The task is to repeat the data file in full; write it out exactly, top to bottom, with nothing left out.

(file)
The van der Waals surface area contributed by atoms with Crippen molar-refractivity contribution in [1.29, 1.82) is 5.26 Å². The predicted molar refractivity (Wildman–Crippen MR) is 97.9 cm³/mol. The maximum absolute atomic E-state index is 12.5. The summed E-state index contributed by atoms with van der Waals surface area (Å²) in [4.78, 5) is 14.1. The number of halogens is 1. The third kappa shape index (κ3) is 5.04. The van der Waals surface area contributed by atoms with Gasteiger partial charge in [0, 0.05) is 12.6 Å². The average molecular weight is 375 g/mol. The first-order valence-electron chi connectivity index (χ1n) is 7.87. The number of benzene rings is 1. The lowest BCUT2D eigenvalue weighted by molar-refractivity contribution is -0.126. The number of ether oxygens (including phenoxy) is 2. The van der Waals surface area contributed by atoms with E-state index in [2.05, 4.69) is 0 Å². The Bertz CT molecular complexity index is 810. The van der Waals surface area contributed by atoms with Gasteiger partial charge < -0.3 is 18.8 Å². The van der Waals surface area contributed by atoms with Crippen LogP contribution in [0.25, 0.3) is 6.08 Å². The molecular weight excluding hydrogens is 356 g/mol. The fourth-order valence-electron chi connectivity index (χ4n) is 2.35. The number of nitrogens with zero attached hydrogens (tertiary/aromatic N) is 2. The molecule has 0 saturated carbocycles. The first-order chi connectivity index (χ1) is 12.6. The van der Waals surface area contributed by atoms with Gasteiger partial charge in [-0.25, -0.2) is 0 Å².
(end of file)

The van der Waals surface area contributed by atoms with Crippen molar-refractivity contribution in [1.29, 1.82) is 5.26 Å². The predicted molar refractivity (Wildman–Crippen MR) is 97.9 cm³/mol. The maximum absolute atomic E-state index is 12.5. The summed E-state index contributed by atoms with van der Waals surface area (Å²) in [4.78, 5) is 14.1. The number of halogens is 1. The third kappa shape index (κ3) is 5.04. The van der Waals surface area contributed by atoms with Gasteiger partial charge in [0, 0.05) is 12.6 Å². The average molecular weight is 375 g/mol. The first-order valence-electron chi connectivity index (χ1n) is 7.87. The number of benzene rings is 1. The lowest BCUT2D eigenvalue weighted by molar-refractivity contribution is -0.126. The number of ether oxygens (including phenoxy) is 2. The van der Waals surface area contributed by atoms with E-state index in [2.05, 4.69) is 0 Å². The Bertz CT molecular complexity index is 810. The van der Waals surface area contributed by atoms with Gasteiger partial charge < -0.3 is 18.8 Å². The van der Waals surface area contributed by atoms with Crippen LogP contribution in [0.25, 0.3) is 6.08 Å². The molecular weight excluding hydrogens is 356 g/mol. The fourth-order valence-electron chi connectivity index (χ4n) is 2.35. The number of nitrogens with zero attached hydrogens (tertiary/aromatic N) is 2. The molecule has 0 saturated carbocycles. The first-order chi connectivity index (χ1) is 12.6. The van der Waals surface area contributed by atoms with Gasteiger partial charge in [-0.25, -0.2) is 0 Å².